So the parsing here is positively Clintonian. But even so, it doesn't help her, because if you're in a briefing, and you're a member of Congress, and you're hearing about a technique that you now say you were scandalized and is a war crime and you opposed, what is more important to speak out about? A technique that has been used in the past, in which case the briefing is pointless, or speaking about a technique which is going to be used in the future, in which case your objection is essential, but it never happened either. It never happened, and she never objected.

So I agree with "The Wall Street Journal." If you want to have a commission, start with her. Put her in the dock under oath. Ask what did you know? When did you know it? And if it's a war crime, how could you possibly not have objected?

BAIER: And quickly, Jeff. This White House doesn't want to be here now, does it?

BIRNBAUM: I think it does to a very small degree. The notion of keeping open the possibility of prosecuting the lawyers who wrote the memos, I think they're not going to prosecute them, but they want to keep that open in order to appease the left that, as Nina points out, is putting so much pressure. It's just a rhetorical flourish.

BAIER: Another problem for President Obama, growing instability in Pakistan. We'll talk about what that means for the U.S., next.



CLINTON: Changing paradigms and mind-sets is not easy. But I do believe that there is an increasing awareness on the part of not just the Pakistani government, but Pakistani people that this insurgency coming closer and closer to major cities does pose such a threat.

I think that the Pakistani government is basically abdicating to the Taliban and to the extremists.


BAIER: Different answers from the secretary of state about what Pakistan is doing to fight the Taliban. Word just today that the government has sent six platoons from its paramilitary force to the northwest frontier province, about 60 miles from Islamabad, where the Taliban is essentially taking over in that district.

So what about Pakistan and the threat here? We're back with the panel — Charles?

KRAUTHAMMER: Well, the secretary of state spoke about this being a mortal threat to Pakistan and the region and the world, and it is. This is really scary stuff. I mean, platoons that the government has sent are worthless. What's happening is that the government is powerless, essentially.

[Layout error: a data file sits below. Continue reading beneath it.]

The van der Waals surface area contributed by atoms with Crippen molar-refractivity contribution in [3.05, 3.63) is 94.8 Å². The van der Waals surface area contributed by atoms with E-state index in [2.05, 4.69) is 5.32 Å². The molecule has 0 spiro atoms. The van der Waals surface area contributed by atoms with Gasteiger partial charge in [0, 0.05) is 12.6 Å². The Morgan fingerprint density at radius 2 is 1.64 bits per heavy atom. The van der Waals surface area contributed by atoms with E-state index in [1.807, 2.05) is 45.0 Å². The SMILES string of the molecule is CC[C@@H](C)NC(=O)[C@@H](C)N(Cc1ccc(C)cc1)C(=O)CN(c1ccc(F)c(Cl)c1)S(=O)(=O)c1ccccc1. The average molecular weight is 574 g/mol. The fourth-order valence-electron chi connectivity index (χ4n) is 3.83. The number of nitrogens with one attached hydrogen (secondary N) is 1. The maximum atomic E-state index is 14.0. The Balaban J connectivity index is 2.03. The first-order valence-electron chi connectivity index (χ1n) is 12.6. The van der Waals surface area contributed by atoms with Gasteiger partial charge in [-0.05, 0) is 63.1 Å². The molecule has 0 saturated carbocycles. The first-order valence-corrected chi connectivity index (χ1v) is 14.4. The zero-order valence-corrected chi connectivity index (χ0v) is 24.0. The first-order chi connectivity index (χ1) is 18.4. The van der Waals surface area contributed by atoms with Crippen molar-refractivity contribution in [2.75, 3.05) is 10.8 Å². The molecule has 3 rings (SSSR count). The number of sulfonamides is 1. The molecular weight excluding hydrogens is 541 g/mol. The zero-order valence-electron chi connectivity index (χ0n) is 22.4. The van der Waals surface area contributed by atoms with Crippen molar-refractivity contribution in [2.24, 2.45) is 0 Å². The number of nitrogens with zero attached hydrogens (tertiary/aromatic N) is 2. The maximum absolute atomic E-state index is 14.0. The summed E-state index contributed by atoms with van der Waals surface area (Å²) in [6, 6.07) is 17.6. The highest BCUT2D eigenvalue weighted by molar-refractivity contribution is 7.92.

And I think having the leadership of Afghanistan and having the president of Pakistan to visit the White House next month is not going to do anything, because the president of Pakistan has no power.

It's a country that is inclined to democracy, and there's democratic sentiment, but its democratic institutions are utterly worthless. There is only one institution that actually works, and that's the military.

And if this administration prides itself on realism, it has to prepare for what's going to happen, which is there's only one thing standing between the bad guys taking over and stability in Pakistan, or at least a non-takeover, and that is the military.

Much more important than our meetings with the president of Pakistan, who commands nothing, are our meetings with the head of the army, Kayani, and even with Musharraf waiting in the wings.

I would suspect that our discussions ought to be, at what point will the military step in and take over?

Kayani is smart. He wouldn't want to step in and look like a usurper the way that Musharraf did. I think he'll wait until things are truly falling apart, in which case he will be seen as a Cincinnatus riding in on a horse, and he will be proclaimed a rescuer.

I think that's going to be a delicate matter of timing, and we ought to be working on that.

BAIER: I should point out, six platoons is only about 300 members of the military heading to that area.

And it is a nuclear-armed country, Nina, and we've got a serious, serious issue there.

EASTON: And I think, you know, we're sensing from the administration serious frustration with the Zardari government. He, of course, is the widower of Benazir Bhutto. But he has been quite inept in dealing with the Taliban, which, by the way, is becoming clear, is the threat to the country — not so much Al Qaeda, the Taliban is.

And so, he has become — they have become a real threat. He has been inept. He has cut a deal with them to impose Islamic law in the Swat Valley. He has let the Taliban close down schools, let them beat up police, let them kill the locals. So there is this real frustration from the administration. What they're finding out is, just like the Bush administration found out, it's slim pickings in terms of who you are going to ally yourself with or support as a leader in Pakistan.

You've got Sharif, who is the populist leader, but he has got quite close ties to Islamic extremists. And then we've got — Musharraf, by the way, is waiting in the wings. He just granted an interview suggesting that he'd be happy to come back.

BAIER: Jeff?

BIRNBAUM: I think Pakistan is quickly becoming the new Iraq. We thought — I thought that it would be Afghanistan that would be the biggest problems for Obama. I mean, going into that place would be a bottomless pit.

In this case, Pakistan is a place where the U.S. really can't intervene militarily, even though we may need to. And what's more, Democrats on Capitol Hill will also resist giving more money for Pakistan without attaching strings.

That may be the next debate, and could cause a problem here, not just overseas.